Etihad flight is the first to fly with fuel made in the UAE from plants

Etihad flight is the first to fly with fuel made in the UAE from plants
Published: 16 January 2019 - 1:43 p.m.
By: Alexander Pieri

An Etihad Airways Boeing 787 powered by GE’s GEnx-1B engines was the first commercial flight from the UAE to fly utilising locally produced sustainable fuel. Travelling from Abu Dhabi to Amsterdam, the flight marked a key milestone in the development of cleaner alternatives to aviation fuel.
Produced from plants grown in saltwater, the project was spearheaded by the Sustainable Bioenergy Research Consortium (SBRC), a non-profit entity established by Masdar Institute that is part of Khalifa University of Science and Technology.

The project’s partners, which includes Etihad Airways, Boeing, ADNOC, Safran, GE and BAUER Resources, was focused on proving the concept of a comprehensive value chain that is centred around the Seawater Energy and Agriculture System (SEAS).

The platform holds great potential, not only for the region’s aviation sector, but also the oil & gas industry, food production, and may also serve as an agricultural alternative in the UAE.

His Excellency Dr Thani bin Ahmed Al Zeyoudi, Minister of Climate Change and Environment, said: “The UAE’s visionary leadership is strongly committed to positioning the country as a global hub for innovation and sustainability. In this context, productive cross-disciplinary public-private partnerships are crucial to fuelling research and development efforts and creating game-changing innovations that enable a more sustainable future.

“Deep decarbonisation of energy-intensive industries has a ripple effect on food security and climate action. Clean, alternative aviation fuels are an innovative and sustainable solution to significantly reducing harmful carbon emissions. The UAE is proud to be a pioneer in this domain.”
Overseen by SBRC, the SEAS pilot facility was launch back in March 2016. At the heart of the solution are salt-tolerant halophyte plants that exist in desert conditions and are not reliant on fresh water or arable land to grow.

It is hoped over the next few years, the system will continue to scale reaching roughly 200 hectares, at which point it will become viable for commercial implementation.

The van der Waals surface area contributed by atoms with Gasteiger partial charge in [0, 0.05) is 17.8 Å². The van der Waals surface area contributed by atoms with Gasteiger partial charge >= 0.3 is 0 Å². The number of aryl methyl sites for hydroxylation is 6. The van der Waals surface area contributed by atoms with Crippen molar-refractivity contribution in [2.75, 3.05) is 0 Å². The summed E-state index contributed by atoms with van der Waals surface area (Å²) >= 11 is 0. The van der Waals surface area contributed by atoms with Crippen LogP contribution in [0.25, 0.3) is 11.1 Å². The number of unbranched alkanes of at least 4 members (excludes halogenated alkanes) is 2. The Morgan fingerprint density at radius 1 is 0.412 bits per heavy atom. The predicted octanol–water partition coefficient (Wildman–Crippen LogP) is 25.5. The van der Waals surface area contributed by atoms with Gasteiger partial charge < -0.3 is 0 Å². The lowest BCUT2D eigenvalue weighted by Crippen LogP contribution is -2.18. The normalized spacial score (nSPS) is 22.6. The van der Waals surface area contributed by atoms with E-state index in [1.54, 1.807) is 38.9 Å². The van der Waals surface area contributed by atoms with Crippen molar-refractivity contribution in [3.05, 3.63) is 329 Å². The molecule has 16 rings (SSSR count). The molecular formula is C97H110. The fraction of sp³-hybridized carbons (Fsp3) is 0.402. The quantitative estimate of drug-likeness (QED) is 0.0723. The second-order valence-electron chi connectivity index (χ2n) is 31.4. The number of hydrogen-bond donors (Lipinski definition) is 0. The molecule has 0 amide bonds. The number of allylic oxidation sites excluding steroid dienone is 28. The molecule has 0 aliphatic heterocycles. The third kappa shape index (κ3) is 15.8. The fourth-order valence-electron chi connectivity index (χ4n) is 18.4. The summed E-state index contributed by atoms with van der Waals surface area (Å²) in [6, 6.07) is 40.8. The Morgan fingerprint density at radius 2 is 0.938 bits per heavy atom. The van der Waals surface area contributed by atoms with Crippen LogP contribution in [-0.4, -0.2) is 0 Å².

Since being certified for commercial use back in 2011, an estimated 160,000 passenger flights have flown utilising a blend of sustainable and traditional jet fuel. The advent of sustainable aviation fuel will help support the aviation market in reaching its goal of capping the growth of carbon emissions by 2020, as well as reducing the levels by half of the recorded figure in 2005, by 2050.

Tony Douglas, Group CEO of Etihad Aviation Group, said: “This is a significant milestone for the UAE and its key industries. Etihad is fully committed to this project which demonstrates a successful proof of concept that is local, viable, cost-effective and sustainable.

“Decarbonisation is important across the aviation industry and, together with our partners, Etihad is proud to be at the forefront of this pioneering new research.”

Adding his own viewpoint to the project, Sean Schwinn, VP of Strategy and Market Development for Boeing International, said: “Etihad’s flight proves SEAS is a game-changer that can substantially benefit air transport and the world. The research and technology being developed shows significant promise to transform coastal deserts into productive farmland supporting food security and cleaner skies.”

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